I took a class last year where my teacher told us that you have to “fake it ‘til you become it”.  She followed that comment up by showing us a video from TED (Technology, Entertainment, Design).  Amy Cuddy is the speaker, and her video has been viewed over 16 million times, and ranks among the top 15 most-viewed TEDTalks.  I highly recommend watching this video, it is an interactive video that forces you to reflect on how you compose yourself in your everyday life.  The entire video is 21 minutes long, but for all of the timesavers out there, if you skip to 15 minutes into the video you will get the gist.  Amy talks about her life story and shares how she used to be very insecure, until one day she learned that she could not live the rest of her life as a shell of herself.  Since that point, she has made a couple of the simple changes that she talks about in the video, her life has changed dramatically.  She holds a PhD in social psychology and now is an Associate Professor of Business Administration at the Harvard Business School.

I generally consider myself a confident person, but there are certain situations that I don’t feel equipped for, or prepared.  The key is acting as if you’ve been there before.  Half of the battle is how you present yourself.  You only have one chance to make a lasting first impression, and your first impression can be noted even before you have the chance to say a word.  It can be based off something as simple as your body language and how you carry yourself into an interview or an appointment.  Growing up I always heard “fake it ‘til you make it”.  I always wondered, “What if I don’t want to fake it?” “Why pretend I’m someone that I’m not?”.  Amy talks about going one step further than faking it until you make it.  She says, “Fake it ‘til you become it”.  This means put yourself in positions to get out of your comfort zone to make yourself better.  Overtime there becomes a realization that you no longer “don’t” belong there; instead you became and conquered what you never imagined you could do.  This video resonated with me because I felt as if it was calling me out personally.  While overall I feel like a secure and outgoing person, I still have areas of insecurity and the video forces you to reflect on your individual weaknesses.  While I’m young, and still trying to establish myself in the workplace, I feel  that the video gives me the tools to become who I aspire to be and realize my full potential.  Amy states that “Our bodies change our minds, our minds changes our attitude, and our attitude changes our outcomes.”  A great quote that sums up her video.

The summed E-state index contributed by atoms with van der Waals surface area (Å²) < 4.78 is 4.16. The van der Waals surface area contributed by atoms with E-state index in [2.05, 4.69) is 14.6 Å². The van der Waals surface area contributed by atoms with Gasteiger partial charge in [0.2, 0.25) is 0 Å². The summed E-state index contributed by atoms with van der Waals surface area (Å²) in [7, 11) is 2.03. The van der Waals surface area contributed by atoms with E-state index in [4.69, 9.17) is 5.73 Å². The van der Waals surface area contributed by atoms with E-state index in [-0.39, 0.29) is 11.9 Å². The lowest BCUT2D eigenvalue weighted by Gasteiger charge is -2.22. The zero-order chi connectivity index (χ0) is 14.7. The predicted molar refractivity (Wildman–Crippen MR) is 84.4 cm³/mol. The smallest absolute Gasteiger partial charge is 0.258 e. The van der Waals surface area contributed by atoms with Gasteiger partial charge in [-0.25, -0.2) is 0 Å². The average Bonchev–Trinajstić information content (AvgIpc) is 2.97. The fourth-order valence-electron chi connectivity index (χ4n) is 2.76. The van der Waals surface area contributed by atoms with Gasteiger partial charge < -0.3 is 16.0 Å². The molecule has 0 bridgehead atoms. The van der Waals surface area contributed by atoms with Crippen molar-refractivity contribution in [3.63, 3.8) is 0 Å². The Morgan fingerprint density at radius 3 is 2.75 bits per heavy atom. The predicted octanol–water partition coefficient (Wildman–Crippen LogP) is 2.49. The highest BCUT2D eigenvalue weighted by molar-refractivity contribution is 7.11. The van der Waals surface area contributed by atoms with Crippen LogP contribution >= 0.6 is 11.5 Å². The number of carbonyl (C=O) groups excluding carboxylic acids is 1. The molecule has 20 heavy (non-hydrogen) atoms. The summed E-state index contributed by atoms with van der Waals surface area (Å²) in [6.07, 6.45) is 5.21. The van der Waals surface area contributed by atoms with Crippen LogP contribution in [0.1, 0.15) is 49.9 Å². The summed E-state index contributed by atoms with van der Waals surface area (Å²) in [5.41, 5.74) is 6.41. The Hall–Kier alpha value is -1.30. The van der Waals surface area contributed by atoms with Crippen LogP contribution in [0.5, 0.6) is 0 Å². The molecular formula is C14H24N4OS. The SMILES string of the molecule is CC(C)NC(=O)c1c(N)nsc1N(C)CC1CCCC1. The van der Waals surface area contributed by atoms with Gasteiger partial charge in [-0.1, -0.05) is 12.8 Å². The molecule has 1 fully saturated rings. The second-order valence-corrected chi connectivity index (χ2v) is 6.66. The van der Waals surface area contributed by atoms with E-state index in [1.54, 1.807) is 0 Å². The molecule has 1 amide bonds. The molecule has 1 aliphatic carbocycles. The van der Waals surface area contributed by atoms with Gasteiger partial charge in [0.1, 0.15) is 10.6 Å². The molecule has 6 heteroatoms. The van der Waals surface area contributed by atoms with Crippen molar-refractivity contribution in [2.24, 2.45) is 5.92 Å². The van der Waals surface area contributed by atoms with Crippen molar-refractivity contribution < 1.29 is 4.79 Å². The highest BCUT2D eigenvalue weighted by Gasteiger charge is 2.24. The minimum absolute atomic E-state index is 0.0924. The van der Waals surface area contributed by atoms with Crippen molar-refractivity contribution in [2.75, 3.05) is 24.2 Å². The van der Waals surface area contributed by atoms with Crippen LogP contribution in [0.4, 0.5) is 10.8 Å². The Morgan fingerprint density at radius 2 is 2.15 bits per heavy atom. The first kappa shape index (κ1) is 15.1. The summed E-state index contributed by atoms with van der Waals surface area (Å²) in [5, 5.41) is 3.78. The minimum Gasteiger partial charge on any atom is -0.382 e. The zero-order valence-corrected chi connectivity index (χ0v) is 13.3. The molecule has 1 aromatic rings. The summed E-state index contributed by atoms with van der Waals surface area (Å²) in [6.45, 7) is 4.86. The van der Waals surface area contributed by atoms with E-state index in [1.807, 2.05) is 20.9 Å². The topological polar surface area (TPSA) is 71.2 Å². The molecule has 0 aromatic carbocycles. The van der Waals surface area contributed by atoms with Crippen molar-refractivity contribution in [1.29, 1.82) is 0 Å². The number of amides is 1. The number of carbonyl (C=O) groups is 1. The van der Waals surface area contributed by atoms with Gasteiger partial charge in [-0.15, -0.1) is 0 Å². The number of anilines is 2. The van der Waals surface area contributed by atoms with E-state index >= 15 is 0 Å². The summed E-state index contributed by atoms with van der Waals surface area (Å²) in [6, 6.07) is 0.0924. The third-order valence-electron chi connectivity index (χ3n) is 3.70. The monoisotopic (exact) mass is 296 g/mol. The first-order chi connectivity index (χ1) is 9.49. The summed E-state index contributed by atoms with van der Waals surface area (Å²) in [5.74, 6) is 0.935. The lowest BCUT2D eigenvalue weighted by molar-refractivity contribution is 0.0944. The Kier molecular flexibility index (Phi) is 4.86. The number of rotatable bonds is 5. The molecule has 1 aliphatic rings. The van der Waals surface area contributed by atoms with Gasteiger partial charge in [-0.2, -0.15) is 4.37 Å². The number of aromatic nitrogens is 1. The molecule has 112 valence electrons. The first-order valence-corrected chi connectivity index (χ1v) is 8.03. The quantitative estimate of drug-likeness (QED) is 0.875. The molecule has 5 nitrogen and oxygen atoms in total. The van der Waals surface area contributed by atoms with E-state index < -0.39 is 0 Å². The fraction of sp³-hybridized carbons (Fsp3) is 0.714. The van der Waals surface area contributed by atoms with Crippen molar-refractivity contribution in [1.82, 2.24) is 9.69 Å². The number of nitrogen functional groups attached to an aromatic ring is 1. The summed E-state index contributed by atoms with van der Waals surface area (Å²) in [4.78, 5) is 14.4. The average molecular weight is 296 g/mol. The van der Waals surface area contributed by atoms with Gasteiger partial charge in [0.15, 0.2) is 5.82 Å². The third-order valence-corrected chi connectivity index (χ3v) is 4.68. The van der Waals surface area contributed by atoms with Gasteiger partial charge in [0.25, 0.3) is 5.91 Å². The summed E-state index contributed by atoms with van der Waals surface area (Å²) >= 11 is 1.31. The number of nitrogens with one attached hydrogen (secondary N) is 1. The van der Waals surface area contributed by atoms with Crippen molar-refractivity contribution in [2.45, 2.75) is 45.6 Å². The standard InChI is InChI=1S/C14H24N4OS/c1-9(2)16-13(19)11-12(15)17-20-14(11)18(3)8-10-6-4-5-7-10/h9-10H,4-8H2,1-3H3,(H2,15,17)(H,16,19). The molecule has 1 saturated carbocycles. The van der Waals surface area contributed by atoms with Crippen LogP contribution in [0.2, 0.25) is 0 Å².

Contributed by Anthony J. Sucato.